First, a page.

Tax rebates and automatic subsidies now contribute 35-40% of average budgets for Gallic TV animation
French public authorities have long targeted TV animation as a strategic sector, partly due to the fact that it’s an eminently international sector, given the ease of dubbing, and because it’s also highly dependent on technology.
France’s tax rebate schemes have been increased since the beginning of the year and now stand at 30% of eligible expenses for feature films with a cap of €30 million ($33 million) and at 25% for TV projects.
The previous rate for TV animation was 20%. Since January 1, 2016, the rebate is 25%, based on a production cost equal to or above €3,000 / minute – delivering a significant increase to the effective rate.
In late 2015, the CNC also upgraded its automatic subsidy scheme for French nationality TV animation, whose rate is calculated in function of domestic production spend. Under the revised scheme, the support per project depends on the hourly spend in France, based on eligible expenses incurred in France. In the previous system, virtually all projects received the maximum amount possible. The new system is more selective, and encourages spending in France, ambitious projects and original projects vs. book adaptations.
Two types of bonus amounts, based on a point system (on top of the basic support) have been introduced, which are more demanding than the previous scheme, precisely in order to be more selective.
The underlying goals of the new scheme are to encourage ambitious projects and original series, relocation of production to France and favor international sales.
In the wake of these changes, French animation producers have been relocating their production activities from Asia to France, and building new studio facilities in Gaul.
Examples include Xilam, which opened two new studios in 2016, in La Cartoucherie and Angouleme; Superprod which launched a new production studio in Angouleme in September 2015; Kaminka which recently created a new studio in Angouleme; and TeamTO which has revamped its production studio facility in La Cartoucherie.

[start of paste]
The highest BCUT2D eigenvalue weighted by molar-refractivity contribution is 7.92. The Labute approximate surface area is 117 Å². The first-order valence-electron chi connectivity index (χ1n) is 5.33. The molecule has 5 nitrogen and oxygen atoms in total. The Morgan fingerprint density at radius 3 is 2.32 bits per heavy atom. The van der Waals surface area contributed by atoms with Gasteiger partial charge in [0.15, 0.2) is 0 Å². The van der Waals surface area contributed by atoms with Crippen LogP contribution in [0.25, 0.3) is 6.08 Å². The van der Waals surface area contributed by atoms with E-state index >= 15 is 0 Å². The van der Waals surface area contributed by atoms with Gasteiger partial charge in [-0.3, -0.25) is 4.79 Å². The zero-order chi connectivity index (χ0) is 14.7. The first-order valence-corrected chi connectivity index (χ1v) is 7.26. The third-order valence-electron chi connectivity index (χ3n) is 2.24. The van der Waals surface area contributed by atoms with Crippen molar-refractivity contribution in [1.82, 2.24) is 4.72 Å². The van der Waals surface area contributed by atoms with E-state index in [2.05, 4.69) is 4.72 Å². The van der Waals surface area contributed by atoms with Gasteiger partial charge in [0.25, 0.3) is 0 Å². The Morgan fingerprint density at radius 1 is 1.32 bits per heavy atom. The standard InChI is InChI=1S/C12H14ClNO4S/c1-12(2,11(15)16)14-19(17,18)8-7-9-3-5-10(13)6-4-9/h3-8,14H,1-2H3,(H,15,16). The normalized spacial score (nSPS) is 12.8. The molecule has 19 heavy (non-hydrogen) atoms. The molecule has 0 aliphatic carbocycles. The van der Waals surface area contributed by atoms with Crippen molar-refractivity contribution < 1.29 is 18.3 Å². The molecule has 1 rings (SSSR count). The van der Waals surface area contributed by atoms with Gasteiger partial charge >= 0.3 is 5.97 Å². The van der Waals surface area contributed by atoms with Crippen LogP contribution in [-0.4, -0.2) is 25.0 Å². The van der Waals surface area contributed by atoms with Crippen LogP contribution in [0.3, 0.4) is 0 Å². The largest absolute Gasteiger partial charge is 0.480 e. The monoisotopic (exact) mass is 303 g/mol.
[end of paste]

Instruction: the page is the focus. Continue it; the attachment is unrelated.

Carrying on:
Gaul’s regions are keen to attract animation production, especially in emerging production hubs, such as the Pôle Image Magelis in Angouleme or La Cartoucherie in Bourg-lès-Valence, near Lyon.
Here, regional support cuts several ways. It’s provided in the form of project-by-project subsidies for programming, and special terms for adapting industrial units to house production studios, such as TeamTO’s recent studio refurbishment.
Gallic domestic financing continues to play a key role in getting French TV animation productions off the ground – according to data from the CNC, 75% of production financing comes from France.
The Annecy Festival’s Mifa market will see a slew of new TV animation projects being introduced to buyers, such as the Cyber Group Studios-sold “Menino and the Children of the World,” produced by Folivari (pictured).
But the sector is not without challenges, especially given that French broadcasters have cut their investments in TV animation by 25% over the last two years – from $66 million in 2013 to $49.3 million in 2015.
In particular, pubcaster France Televisions slashed its investment in TV animation by one third between 2014 and 2015 – from $31.6 million to $21.8 million.
However Mathieu Bejot, executive director at TV France International explains that this data is actually misleading, because the amounts invested in TV animation are part of a multi-year agreement between France Television and the producers’ association and is fixed at €29m/year (including €26m for TV animation, and €3 m for feature films).
CNC figures are based on the date declared by producers for the beginning of production and given the expected changes in the support mechanisms, some projects were postponed till after January 1 for technical reasons, in order to benefit from the new system. Bejot predicts that the final figures for 2015 and 2016, will show that the amount invested by France Television has remained stable.
Notwithstanding this rationale, other broadcasters have trimmed their investments in TV animation, per CNC data, and this may have been an additional factor that motivated the authorities to increase the tax rebate rates and automatic subsidy support, to compensate for any potential drop.
CNC automatic subsidies now represent 20% of total TV animation budgets. The combined impact of the CNC support and the tax rebate is estimated to be around 35-40% of the total budget.
There will be a case study at a panel discussion on Wednesday in Annecy Animation Festival, organised by Film France in partnership with Ficam, that will include reference to an ambitious foreign animation series, produced by TeamTO that is receiving support under TRIP, and that will be disclosed at Annecy.
During the panel, Pipangaï will also talk about French production “Zombillenium” and SolidAnim will share some of its innovative solutions for animation.
The increased public funding for the sector, which has been a key factor in inciting companies to expand their production facilities in France, nonetheless also poses some dangers, including the risk of cuts to the scheme as a result of curbs on public spending.
One producer interviewed by Variety cited the example of Canada, which has an extensive support system for TV and film animation, and said that he believes that there is a risk that the reinforced French system may increase prices and competition for talent, while running the risk of nurturing more insular productions, less focused on the international market.